Simple rules for Complex Systems?

Dear Reader,

I had met my thesis supervising professor today. He is professor for operations research and scientific management and he supervises and helps me with my thesis about inner city routing of fire trucks with real time traffic information. (My childhood dreams come true! Now I am playing with real fire trucks ;-)

We talked about the structure of my thesis and the general problem of fast feedback systems (traffic systems, financial markets) versus slow feedback systems (behaviour of tankers and cargo ships). Slow feedback systems could be modelled stochastically. New information is perceived (a boat will cross the route), the probabilities of scenarios will be adjusted (evasion of the boat, no route change, ...) and than the problem is optimized with the optimal solution as output. In fast feedback systems new information arrives faster than the solution of the optimization is calculated.
I would say, "Hey, I have money, lets buy some more computers!". Bu I am wrong because all market participants will buy more computer if you earn extra money with more computer which diminishes my returns. And this strategy contains huge risks which is explained in more detail in "A Daemon of Our Own Design" by R. Bookstaber. I recommend the book - its a bargain of knowledge! (http://www.amazon.com/Demon-Our-Own-Design-Innovation/dp/0470393750).
Second, a precise modelling of the problem does not lead to better results necessarily, if the model contains a systematic error. An imprecise model with an unsystematic error is better, because it does not advice wrong decisions in a systematic way. (But it advices wrong decisions randomly!).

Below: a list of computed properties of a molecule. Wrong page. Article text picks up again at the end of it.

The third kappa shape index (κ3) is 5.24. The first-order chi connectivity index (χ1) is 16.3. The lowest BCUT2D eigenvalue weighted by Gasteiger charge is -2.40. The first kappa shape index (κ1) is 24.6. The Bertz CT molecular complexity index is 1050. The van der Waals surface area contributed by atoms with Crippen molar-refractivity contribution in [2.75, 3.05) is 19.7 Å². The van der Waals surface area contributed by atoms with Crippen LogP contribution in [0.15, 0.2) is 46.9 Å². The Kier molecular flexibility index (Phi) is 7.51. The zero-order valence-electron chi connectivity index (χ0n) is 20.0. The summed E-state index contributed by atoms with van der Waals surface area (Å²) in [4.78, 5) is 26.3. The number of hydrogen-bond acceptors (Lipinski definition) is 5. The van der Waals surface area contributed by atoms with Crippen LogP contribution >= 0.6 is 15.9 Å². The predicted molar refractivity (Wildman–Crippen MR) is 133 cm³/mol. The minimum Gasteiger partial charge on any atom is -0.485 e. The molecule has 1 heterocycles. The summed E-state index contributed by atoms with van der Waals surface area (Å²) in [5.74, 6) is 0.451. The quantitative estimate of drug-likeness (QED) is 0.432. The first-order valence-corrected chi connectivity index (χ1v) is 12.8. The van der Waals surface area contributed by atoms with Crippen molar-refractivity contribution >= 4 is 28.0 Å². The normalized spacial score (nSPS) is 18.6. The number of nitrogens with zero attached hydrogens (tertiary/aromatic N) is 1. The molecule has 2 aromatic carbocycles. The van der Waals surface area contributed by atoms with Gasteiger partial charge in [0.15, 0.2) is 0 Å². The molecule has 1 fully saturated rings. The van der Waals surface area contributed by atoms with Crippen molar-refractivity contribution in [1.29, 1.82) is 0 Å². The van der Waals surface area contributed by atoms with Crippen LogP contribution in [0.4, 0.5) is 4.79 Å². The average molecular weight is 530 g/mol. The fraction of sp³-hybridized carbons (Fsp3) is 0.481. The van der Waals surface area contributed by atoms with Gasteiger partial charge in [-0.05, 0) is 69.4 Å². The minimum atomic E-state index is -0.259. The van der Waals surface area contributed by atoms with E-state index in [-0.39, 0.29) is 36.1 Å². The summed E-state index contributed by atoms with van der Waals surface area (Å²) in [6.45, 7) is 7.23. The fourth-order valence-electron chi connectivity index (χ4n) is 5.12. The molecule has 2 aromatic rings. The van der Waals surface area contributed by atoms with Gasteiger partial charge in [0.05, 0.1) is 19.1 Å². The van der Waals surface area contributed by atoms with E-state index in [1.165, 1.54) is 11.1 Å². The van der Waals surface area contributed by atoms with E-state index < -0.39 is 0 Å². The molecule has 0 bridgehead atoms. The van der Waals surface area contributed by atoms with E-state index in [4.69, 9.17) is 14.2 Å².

But what is if the probabilities of these scenarios is unknown and unknowable for me or a third party or the probabilities of scenarios can not be calculated in acceptable time (not enough brain or computer capacity)? Think about the manipulation of traffic lights. You can lengthen the duration of the green phase to increase the traffic flow or shorten it for a decreased flow. The goal is to increase the total traffic flow. If a single traffic light is manipulated, the whole traffic system state differs extremely from the original situation. In other words a huge amount of system states is possible with widely varying possibilities. And this happens day to day while driving a car. My professor advised me to guess and to make assumptions. My first thought was "Pretty scientific Mr. Professor!". My second thought was "Sarcasm is no solution to that problem. And maybe behind his simple answer is some very interesting truth.".
The topic of unknown and unknowable probabilities of system states is in my opinion deeply connected with complex system theory. Mr. R. Zeckenhauser developed in his article "Investing in the Unknown and Unknowable" maxims to handle the unknown and unknowable in the investing world (http://www.hks.harvard.edu/fs/rzeckhau/InvestinginUnknownandUnknowable.pdf). Maybe I can translate his maxims to traffic systems or I find my own maxims which might be transferable to the investing world.

Its quite surprising that simple maxims or rules might be the solution to handle complex systems like financial markets or traffic systems. The first time I read the "Intelligent Investor" I was perplex. Graham introduced very simple rules for investing, like equally weighting your stocks or pay 100 Bucks in your portfolio every month independently from stock market conditions. Maybe he was thinking, that handling the complexities of financial markets is only possible with simple "deterministic" rules. The inverse question is interesting, are few simple rules always better than many simple rules (= complex rule set)?  What separates good from bad rules? What are the determining factors?
My brain cooks! I see I have to do more research.


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